Not only would it be fine with you- it would be useful even if it got no further than that... as piddly as it might sound.

That much at least sounds quite attainable. And it might not stop there.

Unionist

By the way, I see no tangible distinction between Cheri DiNovo vicious denunciation of IAW activists (in support of a neocon motion); Thomas Mulcair rabid bullying of Libby Davies; and ottawaobserver's oh-so-polite-butter-wouldn't-melt comments about IAW activists being "confrontational".

laine lowe laine lowe's picture

N.Beltov wrote:

If Mulcair is weak on the ethnic cleansing of the Palestinians by Israel, treats any criticism of this odious and racist regime as equivalent to bigotry, and makes all the appropriate seal-like noises when required by his party, then who is to say that he won't be weak on other foreign policy matters - like the US/NATO occupation of Iraq/Afghanistan - when push comes to shove? 

 

This is why he would be to the NDP what Tony Blair was to the Labour Party. I would not support the NDP if he was the leader. Also, his most progressive credential was on the environment front when he was part of Charest's Liberal government. His proposals were pretty much in line with something Dion or even May could come up with. Solid policy based on best practices in Europe.

I would definitely support Charlie Angus who for me has strong socialist credibility and sensibility. Perhaps not as principled and courageous as Bill Siksay and Libby Davies, but a far cry better than the right leaning Thomas Mulcair, Pat Martin and Peter Stoffer.

George Victor

And as this thread demonstrates, Steve doesn't even have to go out on the hustings. The "progressives" set the bar so high, there is not a person in the realm whose foot fits the fucking slipper of their moral choice. (Although perhaps, too, nobody knows a bloody thing about him for certain, except his reluctance to be drawn out by constituents whom he has no real reason to trust. And perhaps he says things that he's sure will not guarantee his failure in that riding.  I would say he is a veteran campaigner of Quebec politics.  That much is clear, and that much only.)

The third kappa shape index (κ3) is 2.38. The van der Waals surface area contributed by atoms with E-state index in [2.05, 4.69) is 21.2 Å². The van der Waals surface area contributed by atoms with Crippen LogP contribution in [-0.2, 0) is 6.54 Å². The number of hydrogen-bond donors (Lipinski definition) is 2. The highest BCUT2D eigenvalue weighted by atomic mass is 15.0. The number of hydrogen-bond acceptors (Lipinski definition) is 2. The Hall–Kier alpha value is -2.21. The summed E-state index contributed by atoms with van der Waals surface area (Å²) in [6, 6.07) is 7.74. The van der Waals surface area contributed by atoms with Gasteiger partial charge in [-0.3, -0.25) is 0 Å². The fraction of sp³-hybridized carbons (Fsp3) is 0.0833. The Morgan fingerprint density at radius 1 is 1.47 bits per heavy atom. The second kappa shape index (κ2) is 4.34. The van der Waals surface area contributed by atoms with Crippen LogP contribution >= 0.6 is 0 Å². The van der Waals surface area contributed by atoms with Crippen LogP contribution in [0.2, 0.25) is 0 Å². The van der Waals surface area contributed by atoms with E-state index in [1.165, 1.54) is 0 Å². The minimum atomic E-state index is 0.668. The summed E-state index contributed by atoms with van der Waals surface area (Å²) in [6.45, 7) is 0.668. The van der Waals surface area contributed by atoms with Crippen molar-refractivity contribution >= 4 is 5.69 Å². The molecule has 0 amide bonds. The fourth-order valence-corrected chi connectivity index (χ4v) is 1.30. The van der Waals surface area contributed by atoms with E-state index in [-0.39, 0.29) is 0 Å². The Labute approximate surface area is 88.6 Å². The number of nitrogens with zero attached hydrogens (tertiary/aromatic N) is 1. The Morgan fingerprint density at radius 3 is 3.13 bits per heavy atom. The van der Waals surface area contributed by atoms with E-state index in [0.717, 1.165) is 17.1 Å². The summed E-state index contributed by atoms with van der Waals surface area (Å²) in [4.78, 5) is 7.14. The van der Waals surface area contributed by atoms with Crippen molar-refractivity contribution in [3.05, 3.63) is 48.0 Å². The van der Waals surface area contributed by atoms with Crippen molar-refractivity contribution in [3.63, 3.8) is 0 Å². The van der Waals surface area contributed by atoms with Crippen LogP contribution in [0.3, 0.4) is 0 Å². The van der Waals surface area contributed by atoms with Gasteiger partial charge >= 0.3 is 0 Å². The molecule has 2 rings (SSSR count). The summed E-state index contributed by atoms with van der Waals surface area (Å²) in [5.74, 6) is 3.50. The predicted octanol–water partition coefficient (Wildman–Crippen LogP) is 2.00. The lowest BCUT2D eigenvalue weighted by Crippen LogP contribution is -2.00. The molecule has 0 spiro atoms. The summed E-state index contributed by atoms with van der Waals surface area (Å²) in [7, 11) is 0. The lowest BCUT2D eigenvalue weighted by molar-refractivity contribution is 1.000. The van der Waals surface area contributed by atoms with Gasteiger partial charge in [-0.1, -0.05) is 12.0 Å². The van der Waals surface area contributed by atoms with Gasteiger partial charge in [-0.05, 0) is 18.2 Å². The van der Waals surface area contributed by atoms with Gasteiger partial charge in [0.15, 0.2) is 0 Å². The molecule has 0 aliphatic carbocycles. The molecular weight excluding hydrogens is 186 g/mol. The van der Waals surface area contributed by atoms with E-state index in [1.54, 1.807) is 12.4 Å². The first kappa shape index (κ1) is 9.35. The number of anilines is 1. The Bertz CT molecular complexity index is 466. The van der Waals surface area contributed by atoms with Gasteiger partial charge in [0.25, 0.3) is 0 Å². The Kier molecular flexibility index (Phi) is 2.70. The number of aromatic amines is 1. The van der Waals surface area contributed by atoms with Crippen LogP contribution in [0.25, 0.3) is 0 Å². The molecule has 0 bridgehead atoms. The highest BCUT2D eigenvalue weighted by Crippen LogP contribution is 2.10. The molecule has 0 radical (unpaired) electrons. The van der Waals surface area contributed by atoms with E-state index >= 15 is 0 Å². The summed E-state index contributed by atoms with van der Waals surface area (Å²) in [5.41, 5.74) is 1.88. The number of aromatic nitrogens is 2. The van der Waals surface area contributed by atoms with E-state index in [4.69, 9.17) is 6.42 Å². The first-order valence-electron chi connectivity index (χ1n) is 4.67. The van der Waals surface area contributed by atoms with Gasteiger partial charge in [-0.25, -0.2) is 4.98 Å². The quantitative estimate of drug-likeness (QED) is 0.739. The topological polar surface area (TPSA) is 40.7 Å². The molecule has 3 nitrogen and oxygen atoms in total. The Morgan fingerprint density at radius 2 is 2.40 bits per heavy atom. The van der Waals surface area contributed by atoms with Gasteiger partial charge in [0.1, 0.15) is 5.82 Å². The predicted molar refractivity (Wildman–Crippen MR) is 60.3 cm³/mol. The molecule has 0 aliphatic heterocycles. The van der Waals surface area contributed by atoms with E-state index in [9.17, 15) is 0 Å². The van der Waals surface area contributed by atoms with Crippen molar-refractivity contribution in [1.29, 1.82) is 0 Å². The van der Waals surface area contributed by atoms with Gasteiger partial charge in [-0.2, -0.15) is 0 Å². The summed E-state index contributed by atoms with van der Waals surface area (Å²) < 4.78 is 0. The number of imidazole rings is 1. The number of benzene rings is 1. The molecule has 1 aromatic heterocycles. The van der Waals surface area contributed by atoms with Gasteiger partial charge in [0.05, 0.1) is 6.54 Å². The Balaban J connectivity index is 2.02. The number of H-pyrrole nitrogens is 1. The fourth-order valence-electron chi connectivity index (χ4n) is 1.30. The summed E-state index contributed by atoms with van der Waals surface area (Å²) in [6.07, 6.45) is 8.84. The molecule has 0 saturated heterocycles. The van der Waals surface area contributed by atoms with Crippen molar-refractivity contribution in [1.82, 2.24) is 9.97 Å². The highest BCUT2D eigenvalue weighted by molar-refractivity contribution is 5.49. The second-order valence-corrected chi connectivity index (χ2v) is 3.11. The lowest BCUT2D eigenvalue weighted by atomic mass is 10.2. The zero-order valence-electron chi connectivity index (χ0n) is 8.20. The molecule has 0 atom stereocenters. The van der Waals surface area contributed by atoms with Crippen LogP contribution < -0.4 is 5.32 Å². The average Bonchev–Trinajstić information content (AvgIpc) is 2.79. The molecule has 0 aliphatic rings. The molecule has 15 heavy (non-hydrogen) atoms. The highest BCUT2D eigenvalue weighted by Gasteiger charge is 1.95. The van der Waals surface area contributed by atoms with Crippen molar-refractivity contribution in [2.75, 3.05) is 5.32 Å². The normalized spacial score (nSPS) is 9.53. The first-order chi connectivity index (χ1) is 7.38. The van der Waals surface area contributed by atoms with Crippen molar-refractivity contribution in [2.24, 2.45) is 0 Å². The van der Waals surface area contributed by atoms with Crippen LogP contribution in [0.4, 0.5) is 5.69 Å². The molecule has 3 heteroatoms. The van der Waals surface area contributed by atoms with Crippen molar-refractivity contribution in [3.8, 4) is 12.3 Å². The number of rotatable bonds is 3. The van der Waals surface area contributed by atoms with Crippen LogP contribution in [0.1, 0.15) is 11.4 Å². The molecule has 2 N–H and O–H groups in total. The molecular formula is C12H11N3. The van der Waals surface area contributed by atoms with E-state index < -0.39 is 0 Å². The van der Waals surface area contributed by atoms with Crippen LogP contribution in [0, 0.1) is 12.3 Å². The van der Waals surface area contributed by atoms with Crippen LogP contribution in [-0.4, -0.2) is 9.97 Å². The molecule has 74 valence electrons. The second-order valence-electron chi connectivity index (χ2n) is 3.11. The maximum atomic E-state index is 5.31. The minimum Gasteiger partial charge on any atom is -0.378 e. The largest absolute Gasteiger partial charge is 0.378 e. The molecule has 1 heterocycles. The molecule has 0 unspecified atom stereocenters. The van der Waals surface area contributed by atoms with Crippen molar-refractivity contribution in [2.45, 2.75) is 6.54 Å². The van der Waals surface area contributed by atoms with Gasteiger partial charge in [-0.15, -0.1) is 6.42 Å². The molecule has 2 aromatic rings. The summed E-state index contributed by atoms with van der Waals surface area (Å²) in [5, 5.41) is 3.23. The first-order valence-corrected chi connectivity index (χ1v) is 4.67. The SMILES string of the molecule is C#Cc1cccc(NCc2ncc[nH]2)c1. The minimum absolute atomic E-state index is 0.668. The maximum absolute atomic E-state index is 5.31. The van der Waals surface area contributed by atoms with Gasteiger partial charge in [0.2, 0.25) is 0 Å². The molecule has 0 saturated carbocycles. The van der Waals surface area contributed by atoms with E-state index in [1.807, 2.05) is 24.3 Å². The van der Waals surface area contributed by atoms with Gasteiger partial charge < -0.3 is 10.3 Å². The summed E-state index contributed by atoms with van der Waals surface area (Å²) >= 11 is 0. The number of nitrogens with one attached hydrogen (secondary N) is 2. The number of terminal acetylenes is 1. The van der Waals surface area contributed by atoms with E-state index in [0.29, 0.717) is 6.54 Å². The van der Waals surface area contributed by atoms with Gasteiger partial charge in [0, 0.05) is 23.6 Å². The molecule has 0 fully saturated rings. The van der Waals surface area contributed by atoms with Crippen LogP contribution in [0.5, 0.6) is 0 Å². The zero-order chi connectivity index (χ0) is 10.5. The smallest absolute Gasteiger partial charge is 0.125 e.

George Victor

nicky wrote:
I opened this thread to explore the possible strengths and weaknesses of Mulcair as a possible future NDP leader. Much of the discussion has focused on the narrower Palestinian issue. I appreciate there are strong views held on this issue which in the opinion of some eliminate Mulcair from consideration. I hope we can have a broader discussion. I suspect that given the demographics of Outremont it would be electoral suicide for Mulcair to have taken much of a different position on the Palestinian issue. This perhaps explains but might not excuse. I don't purport to know. The broad Canadian electorate will however not cast it's vote on this issue. I would like to get a better sense of Mulcair. I like what I see. I think he is formidably articulate and persuasive. there seem to be electoral opportunities beckoning the NDP in Quebec which may be harvested with Mulcair as leader. The party's weakness in Quebec has always undermined It's viability nationally. I remember that it was only after Mulroney broke through in the polls in Quebec in the 1984 campaign that the rest of the country fell in line for him. Maybe the same thing can happen with Mulcair.

As for this repeated appeal ?  Nada, perhaps because folks really know booall about the chap except what they read in the johnny one-note threads such as this.

ottawaobserver

Unionist wrote:

By the way, I see no tangible distinction between Cheri DiNovo vicious denunciation of IAW activists (in support of a neocon motion); Thomas Mulcair rabid bullying of Libby Davies; and ottawaobserver's oh-so-polite-butter-wouldn't-melt comments about IAW activists being "confrontational".

I said the use of the word apartheid was confrontational. It can hardly be otherwise, and is probably not intended to be otherwise.

It's also been noted who used the word "fuck" first in this thread. Anyways, insults are not going to get me to change my point of view that I shouldn't be making any definitive comments on things I don't know enough about. I regret ever wading anywhere near this territory, but am unapologetic about anything I've written.

N.Beltov N.Beltov's picture

George Victor wrote:
The "progressives" set the bar so high, there is not a person in the realm whose foot fits the fucking slipper of their moral choice.